3. dakinikat says:

    understatement of the year:

    TheEconomist The Economist
    In an increasingly volatile and overvalued investment environment, cash seems to be the asset class of choice

  4. madamab says:

    I have a lot of trouble with what the “progressives” are pushing. It seems to me that they’re saying, “Well, S&P’s is corrupt and full of sh*t, and anyway it’s all the Tea Party’s fault, so this really isn’t as big a deal as people are making it out to be.”

    I completely agree that S&P’s is a corrupt mess and full of sh*t, but it’s not as though they did this in a vacuum. The debt deal is a disaster for the US economy. It will cost us 1.8 million jobs which we cannot afford to lose. The US is not behaving like a financially sane country and frankly, we are not going to be a good investment until we take unemployment seriously and start creating some jobs. Everyone who knows anything about the economy, including Dakinikat and many other reality-based economists, knows this to be true. Our government is literally burning our country down and dancing in the flames.

    • B says:

      I should probably wait until tomorrow to type this, but what the hell, eh? –

      The thing about the “debt deal” is that it’s mostly a sham. The cuts are over ten years, the largest cuts are at the tail end of that decade, and there’s absolutely nothing preventing future congresses from simply ignoring it.
      The GOP AND the Democrats (and this isn’t just the fault of those wicked, naughty “Republican extremists,” so kiss it Krugman!) (heh) are hoping that no-one notices that nothing is actually going to be cut, with the possible exception of social services which, while it would have the lovely and ironic effect of causing lots of nasty-tempered, rude bureaucrats to have to petition their former co-workers for unemployment benefits, would also probably result in a dozen or so metro areas getting torched.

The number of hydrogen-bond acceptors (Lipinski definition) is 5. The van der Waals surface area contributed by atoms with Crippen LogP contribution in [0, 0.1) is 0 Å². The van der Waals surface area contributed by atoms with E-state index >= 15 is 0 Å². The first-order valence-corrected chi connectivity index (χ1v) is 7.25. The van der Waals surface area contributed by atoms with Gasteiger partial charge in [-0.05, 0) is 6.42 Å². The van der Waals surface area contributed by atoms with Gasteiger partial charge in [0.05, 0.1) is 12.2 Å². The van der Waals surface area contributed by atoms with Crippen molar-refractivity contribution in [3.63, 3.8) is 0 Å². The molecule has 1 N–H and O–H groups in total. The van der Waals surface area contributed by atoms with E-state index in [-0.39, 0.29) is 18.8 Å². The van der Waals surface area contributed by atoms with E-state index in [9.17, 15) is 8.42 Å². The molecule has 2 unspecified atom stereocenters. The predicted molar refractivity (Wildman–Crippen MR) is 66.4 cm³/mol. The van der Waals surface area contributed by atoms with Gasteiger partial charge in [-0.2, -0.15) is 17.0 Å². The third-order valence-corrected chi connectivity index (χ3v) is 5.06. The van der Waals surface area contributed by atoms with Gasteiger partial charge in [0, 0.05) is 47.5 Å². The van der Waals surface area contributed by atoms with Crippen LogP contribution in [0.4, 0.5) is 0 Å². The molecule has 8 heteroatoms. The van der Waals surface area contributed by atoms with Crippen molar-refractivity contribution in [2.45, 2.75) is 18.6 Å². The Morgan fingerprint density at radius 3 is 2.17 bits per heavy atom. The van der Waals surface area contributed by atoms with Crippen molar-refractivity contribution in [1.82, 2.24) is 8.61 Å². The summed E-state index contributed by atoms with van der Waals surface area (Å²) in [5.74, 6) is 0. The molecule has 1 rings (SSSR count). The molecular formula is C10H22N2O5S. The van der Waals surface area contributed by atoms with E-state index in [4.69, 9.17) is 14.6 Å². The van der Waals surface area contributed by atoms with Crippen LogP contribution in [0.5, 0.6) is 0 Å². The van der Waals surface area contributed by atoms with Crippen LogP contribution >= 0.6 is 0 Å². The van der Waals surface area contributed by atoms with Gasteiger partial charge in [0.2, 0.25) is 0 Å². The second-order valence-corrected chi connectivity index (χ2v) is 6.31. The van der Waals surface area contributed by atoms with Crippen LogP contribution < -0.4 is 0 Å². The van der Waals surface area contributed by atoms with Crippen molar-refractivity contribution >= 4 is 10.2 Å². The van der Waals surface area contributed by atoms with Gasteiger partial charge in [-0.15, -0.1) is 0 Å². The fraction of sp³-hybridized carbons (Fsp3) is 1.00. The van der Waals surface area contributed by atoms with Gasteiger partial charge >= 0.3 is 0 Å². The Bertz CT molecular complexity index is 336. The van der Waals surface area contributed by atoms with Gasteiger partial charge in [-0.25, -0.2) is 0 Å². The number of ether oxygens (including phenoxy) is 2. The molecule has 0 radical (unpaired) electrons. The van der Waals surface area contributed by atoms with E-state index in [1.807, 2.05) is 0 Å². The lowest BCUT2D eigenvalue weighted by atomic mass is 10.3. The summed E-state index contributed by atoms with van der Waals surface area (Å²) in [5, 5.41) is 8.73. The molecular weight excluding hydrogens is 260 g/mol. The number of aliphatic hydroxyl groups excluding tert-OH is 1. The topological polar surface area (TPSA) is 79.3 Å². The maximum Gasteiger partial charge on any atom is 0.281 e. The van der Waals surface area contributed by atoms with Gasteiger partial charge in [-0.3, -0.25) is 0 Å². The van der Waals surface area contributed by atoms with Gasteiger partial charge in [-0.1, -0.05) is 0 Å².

• dakinikat says:

        You’re missing the major point. There’s an unconstitutional entity called a super congress that’s been delegated to make tough decisions that congress won’t do … they’ve placed the wars off limits and the appointees to the super congress are likely to gridlock which causes this series of drastic cuts that are based on no rhyme or reason.

      • B says:

        Makes me glad that I’ve been ignoring the news.
        Can we just appoint someone Caesar and get it over with already?

  5. dakinikat says:

    S&P downgraded U.S. debt not only because of the deteriorating fiscal outlook, but also because of concerns about America’s ability to govern itself. It said:

    The political brinksmanship of recent months highlights what we see as America’s governance and policymaking becoming less stable, less effective, and less predictable than what we previously believed. The statutory debt ceiling and the threat of default have become political bargaining chips in the debate over fiscal policy. Despite this year’s wide-ranging debate, in our view, the differences between political parties have proven to be extraordinarily difficult to bridge, and, as we see it, the resulting agreement fell well short of the comprehensive fiscal consolidation program that some proponents had envisaged until quite recently. Republicans and Democrats have only been able to agree to relatively modest savings on discretionary spending while delegating to the Select Committee decisions on more comprehensive measures. It appears that for now, new revenues have dropped down on the menu of policy options. In addition, the plan envisions only minor policy changes on Medicare and little change in other entitlements, the containment of which we and most other independent observers regard as key to long-term fiscal sustainability.

    We have Grover Norquist and the Mitch McConnell to thank for this.The Tea Party lit the bonfire but they didn’t hold the matches.

    • B says:

      I’d strongly prefer brinkmanship and gridlock to the bipartisan screwing that we would otherwise get. The less Congress can get done, the better for the rest of us.